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Scientists ponder an evolutionary mystery: The female orgasm
« on: August 05, 2016, 11:00:30 am »

But now, Prof Pavlicev and her colleague, Professor Gunter Wagner of Yale University, are making the case that the human female orgasm has a deep evolutionary history that reaches back to early mammals.

They began by getting better acquainted with the sex lives of other animals, poring through obscure old journals to gather information on species ranging from aardvarks to koalas.

They noted that many female mammals release oxytocin and prolactin during sex — the hormones released by women during orgasms. What is more, in many of those species, females use a radically different kind of reproduction.

While women release an egg each month, other female mammals, such as rabbits and camels, release an egg only after mating with a male.

Ovulatory cycles evolved in only a few lineages of mammals, including our own, the researchers found. Before then, our ancient mammal ancestors originally relied on ovulation triggered by sex with a male.

Those early mammals developed a clitoris inside the vagina. Only in mammals that evolved ovulatory cycles did the clitoris move away. Based on these findings, the researchers argue that the female orgasm first evolved as a reflex to help females become pregnant.

When early mammals mated, the clitoris could send signals to the brain, triggering hormones that released an egg. Once the egg became fertilised, the hormones may have helped ensure it became implanted in the uterus.

This arrangement has worked well for mammals that rarely encounter males. It helps females make the most of each mating.

But eventually some mammals, including primates like us, started spending their lives in social groups. Females had access to regular sex with males, and orgasm as an ovulatory mechanism was no longer so useful. Our female forebears instead evolved a new system: Releasing eggs in a regular cycle.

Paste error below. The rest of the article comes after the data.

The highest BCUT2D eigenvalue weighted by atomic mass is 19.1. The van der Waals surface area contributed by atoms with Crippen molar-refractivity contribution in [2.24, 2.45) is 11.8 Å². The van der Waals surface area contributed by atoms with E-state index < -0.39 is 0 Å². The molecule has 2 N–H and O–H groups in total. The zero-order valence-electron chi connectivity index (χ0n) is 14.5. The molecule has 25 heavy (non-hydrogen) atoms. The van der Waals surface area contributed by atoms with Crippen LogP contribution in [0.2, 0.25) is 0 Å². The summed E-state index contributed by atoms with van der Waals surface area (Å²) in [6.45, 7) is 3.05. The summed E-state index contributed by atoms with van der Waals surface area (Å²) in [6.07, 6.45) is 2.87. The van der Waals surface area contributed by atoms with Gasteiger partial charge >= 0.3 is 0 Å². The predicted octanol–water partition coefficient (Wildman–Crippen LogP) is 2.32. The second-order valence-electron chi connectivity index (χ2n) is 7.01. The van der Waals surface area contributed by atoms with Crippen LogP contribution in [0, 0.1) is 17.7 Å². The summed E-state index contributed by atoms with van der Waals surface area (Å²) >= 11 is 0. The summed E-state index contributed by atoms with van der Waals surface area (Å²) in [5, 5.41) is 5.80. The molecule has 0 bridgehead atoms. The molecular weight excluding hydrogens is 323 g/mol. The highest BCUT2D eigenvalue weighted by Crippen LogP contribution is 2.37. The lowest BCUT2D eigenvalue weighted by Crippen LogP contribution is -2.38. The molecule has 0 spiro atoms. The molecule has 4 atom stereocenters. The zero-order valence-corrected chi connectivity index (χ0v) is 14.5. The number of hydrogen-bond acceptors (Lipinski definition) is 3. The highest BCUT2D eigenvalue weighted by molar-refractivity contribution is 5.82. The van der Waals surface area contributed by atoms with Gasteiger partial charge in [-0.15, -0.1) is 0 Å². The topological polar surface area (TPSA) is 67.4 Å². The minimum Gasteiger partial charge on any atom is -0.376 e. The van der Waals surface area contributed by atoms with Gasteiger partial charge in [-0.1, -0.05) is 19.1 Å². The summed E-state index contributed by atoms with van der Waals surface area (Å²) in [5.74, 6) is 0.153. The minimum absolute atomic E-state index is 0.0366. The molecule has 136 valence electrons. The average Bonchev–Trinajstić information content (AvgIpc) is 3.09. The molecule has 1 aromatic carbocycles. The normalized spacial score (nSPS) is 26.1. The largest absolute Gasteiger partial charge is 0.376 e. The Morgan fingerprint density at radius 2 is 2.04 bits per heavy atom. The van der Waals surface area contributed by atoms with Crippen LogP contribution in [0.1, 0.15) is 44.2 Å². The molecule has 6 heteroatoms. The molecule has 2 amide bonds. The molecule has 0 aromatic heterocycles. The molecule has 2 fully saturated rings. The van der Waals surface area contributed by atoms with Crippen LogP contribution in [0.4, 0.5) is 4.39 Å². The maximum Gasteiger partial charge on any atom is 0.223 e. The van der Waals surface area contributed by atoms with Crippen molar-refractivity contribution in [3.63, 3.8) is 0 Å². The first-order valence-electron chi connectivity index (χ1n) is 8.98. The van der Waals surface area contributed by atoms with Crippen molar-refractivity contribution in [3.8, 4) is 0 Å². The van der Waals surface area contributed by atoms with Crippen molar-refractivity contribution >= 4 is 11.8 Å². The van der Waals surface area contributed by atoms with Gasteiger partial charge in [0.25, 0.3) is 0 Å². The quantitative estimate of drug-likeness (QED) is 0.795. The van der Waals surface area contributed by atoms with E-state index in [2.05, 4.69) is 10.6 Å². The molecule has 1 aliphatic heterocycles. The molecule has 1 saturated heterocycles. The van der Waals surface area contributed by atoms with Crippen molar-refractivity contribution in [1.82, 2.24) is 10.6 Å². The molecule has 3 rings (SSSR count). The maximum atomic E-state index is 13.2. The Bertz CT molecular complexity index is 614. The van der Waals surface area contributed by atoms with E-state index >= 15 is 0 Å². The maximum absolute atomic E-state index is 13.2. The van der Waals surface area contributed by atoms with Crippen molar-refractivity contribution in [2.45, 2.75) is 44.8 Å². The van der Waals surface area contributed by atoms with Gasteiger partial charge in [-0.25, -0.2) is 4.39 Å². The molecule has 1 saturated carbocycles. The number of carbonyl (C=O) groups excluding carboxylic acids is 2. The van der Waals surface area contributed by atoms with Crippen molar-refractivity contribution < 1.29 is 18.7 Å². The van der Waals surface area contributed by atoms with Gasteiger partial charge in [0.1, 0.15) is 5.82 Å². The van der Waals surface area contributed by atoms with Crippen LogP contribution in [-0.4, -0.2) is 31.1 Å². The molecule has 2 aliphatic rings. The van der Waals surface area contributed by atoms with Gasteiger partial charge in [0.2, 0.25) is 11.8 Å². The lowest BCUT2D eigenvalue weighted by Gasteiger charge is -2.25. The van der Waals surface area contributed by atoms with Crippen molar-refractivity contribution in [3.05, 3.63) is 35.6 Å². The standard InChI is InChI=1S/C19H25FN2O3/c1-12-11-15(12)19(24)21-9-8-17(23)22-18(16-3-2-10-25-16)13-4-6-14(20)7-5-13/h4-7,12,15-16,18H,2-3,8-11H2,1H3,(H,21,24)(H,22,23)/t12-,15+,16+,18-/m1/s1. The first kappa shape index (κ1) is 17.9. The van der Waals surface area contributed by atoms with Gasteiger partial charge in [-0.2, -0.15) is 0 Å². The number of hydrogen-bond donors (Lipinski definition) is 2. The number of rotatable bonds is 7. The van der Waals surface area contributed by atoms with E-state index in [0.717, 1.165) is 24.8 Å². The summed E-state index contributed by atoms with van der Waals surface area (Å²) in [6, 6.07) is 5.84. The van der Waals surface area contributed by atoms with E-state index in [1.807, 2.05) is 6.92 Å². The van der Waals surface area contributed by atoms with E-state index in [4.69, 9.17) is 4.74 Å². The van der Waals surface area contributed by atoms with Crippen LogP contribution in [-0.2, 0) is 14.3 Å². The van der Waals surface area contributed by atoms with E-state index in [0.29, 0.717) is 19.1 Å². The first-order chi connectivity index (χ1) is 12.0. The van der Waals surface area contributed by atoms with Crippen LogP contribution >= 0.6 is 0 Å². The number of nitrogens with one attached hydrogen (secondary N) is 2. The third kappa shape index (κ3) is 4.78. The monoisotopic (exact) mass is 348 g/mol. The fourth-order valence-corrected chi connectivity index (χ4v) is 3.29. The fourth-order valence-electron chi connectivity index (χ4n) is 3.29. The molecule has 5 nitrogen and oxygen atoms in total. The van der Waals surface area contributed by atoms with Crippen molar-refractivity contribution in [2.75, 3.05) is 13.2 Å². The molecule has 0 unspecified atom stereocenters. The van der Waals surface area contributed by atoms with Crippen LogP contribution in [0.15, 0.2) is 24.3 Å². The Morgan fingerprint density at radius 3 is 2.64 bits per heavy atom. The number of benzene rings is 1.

As the original purpose of the orgasm was lost, the clitoris moved away from its original position. Prof Wagner speculated that this shift was part of evolution’s dismantling of a sensor system: “You don’t want to have the old signal sending noise at the wrong time,” he said.

“Basically, we don’t know why this happened,” he added. But across mammalian species, “it’s just a very strong evolutionary pattern.”

If what the scientists said was true, then our female ancestors didn't have monthly periods either. 

I think most women would rather be living in that era:- no periods and men must ensure women have orgasms so as to get them pregnant.
洪荒之力 >> ding ding dong dong pew pew pew pew



Re: Scientists ponder an evolutionary mystery: The female orgasm
« Reply #1 on: April 07, 2017, 01:49:40 pm »
surprise so little of us commenting on this... ^.^



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Re: Scientists ponder an evolutionary mystery: The female orgasm
« Reply #2 on: April 07, 2017, 04:05:04 pm »
Periods bad .... very bad .....

Orgasm good ..... very good .....
"A man who has depths in his shame meets his destiny and his delicate decisions upon paths which few ever reach."